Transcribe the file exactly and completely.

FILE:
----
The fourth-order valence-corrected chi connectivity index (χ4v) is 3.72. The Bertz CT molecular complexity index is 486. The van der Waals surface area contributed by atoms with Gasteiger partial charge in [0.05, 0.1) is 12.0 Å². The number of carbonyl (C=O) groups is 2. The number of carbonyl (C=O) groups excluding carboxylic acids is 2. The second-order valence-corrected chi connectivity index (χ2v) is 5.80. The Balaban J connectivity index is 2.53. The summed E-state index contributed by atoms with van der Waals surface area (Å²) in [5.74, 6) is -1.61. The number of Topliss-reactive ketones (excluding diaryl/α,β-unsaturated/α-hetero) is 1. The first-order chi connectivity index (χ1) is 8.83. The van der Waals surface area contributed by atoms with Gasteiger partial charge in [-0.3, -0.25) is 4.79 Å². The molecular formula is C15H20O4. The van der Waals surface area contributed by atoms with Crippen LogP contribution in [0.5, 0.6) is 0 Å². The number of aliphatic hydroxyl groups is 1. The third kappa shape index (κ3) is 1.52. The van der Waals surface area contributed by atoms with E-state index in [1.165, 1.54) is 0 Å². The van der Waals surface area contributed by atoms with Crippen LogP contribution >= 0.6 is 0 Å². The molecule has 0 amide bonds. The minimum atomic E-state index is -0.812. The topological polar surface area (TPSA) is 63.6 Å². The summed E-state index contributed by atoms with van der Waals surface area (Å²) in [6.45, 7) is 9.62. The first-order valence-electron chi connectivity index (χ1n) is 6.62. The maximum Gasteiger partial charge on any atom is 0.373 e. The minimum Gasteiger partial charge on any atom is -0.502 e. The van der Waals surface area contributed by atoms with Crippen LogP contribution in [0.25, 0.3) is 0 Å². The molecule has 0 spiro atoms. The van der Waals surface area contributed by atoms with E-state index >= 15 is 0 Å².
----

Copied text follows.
The fourth-order valence-corrected chi connectivity index (χ4v) is 3.72. The Bertz CT molecular complexity index is 486. The van der Waals surface area contributed by atoms with Gasteiger partial charge in [0.05, 0.1) is 12.0 Å². The number of carbonyl (C=O) groups is 2. The number of carbonyl (C=O) groups excluding carboxylic acids is 2. The second-order valence-corrected chi connectivity index (χ2v) is 5.80. The Balaban J connectivity index is 2.53. The summed E-state index contributed by atoms with van der Waals surface area (Å²) in [5.74, 6) is -1.61. The number of Topliss-reactive ketones (excluding diaryl/α,β-unsaturated/α-hetero) is 1. The first-order chi connectivity index (χ1) is 8.83. The van der Waals surface area contributed by atoms with Gasteiger partial charge in [-0.3, -0.25) is 4.79 Å². The molecular formula is C15H20O4. The van der Waals surface area contributed by atoms with Crippen LogP contribution in [0.5, 0.6) is 0 Å². The number of aliphatic hydroxyl groups is 1. The third kappa shape index (κ3) is 1.52. The van der Waals surface area contributed by atoms with E-state index in [1.165, 1.54) is 0 Å². The van der Waals surface area contributed by atoms with Crippen LogP contribution >= 0.6 is 0 Å². The molecule has 0 amide bonds. The minimum atomic E-state index is -0.812. The topological polar surface area (TPSA) is 63.6 Å². The summed E-state index contributed by atoms with van der Waals surface area (Å²) in [6.45, 7) is 9.62. The first-order valence-electron chi connectivity index (χ1n) is 6.62. The maximum Gasteiger partial charge on any atom is 0.373 e. The minimum Gasteiger partial charge on any atom is -0.502 e. The van der Waals surface area contributed by atoms with Crippen LogP contribution in [0.25, 0.3) is 0 Å². The molecule has 0 spiro atoms. The van der Waals surface area contributed by atoms with E-state index >= 15 is 0 Å².